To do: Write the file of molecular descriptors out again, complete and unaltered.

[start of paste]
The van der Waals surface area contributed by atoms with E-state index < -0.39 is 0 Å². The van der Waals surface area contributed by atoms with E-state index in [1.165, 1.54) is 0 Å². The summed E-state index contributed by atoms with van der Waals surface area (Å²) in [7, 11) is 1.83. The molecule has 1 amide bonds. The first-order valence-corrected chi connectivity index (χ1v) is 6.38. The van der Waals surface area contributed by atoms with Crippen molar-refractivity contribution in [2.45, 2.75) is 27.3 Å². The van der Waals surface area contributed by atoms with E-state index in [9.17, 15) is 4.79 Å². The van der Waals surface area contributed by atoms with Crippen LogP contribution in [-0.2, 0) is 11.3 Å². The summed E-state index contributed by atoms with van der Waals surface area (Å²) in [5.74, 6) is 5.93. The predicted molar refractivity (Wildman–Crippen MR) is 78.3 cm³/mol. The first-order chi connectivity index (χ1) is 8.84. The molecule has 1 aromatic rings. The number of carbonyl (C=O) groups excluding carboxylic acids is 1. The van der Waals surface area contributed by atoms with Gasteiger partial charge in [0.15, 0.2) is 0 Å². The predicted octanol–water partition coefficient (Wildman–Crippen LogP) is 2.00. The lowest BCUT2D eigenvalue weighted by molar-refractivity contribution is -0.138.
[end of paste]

The van der Waals surface area contributed by atoms with E-state index < -0.39 is 0 Å². The van der Waals surface area contributed by atoms with E-state index in [1.165, 1.54) is 0 Å². The summed E-state index contributed by atoms with van der Waals surface area (Å²) in [7, 11) is 1.83. The molecule has 1 amide bonds. The first-order valence-corrected chi connectivity index (χ1v) is 6.38. The van der Waals surface area contributed by atoms with Crippen molar-refractivity contribution in [2.45, 2.75) is 27.3 Å². The van der Waals surface area contributed by atoms with E-state index in [9.17, 15) is 4.79 Å². The van der Waals surface area contributed by atoms with Crippen LogP contribution in [-0.2, 0) is 11.3 Å². The summed E-state index contributed by atoms with van der Waals surface area (Å²) in [5.74, 6) is 5.93. The predicted molar refractivity (Wildman–Crippen MR) is 78.3 cm³/mol. The first-order chi connectivity index (χ1) is 8.84. The molecule has 1 aromatic rings. The number of carbonyl (C=O) groups excluding carboxylic acids is 1. The van der Waals surface area contributed by atoms with Gasteiger partial charge in [0.15, 0.2) is 0 Å². The predicted octanol–water partition coefficient (Wildman–Crippen LogP) is 2.00. The lowest BCUT2D eigenvalue weighted by molar-refractivity contribution is -0.138.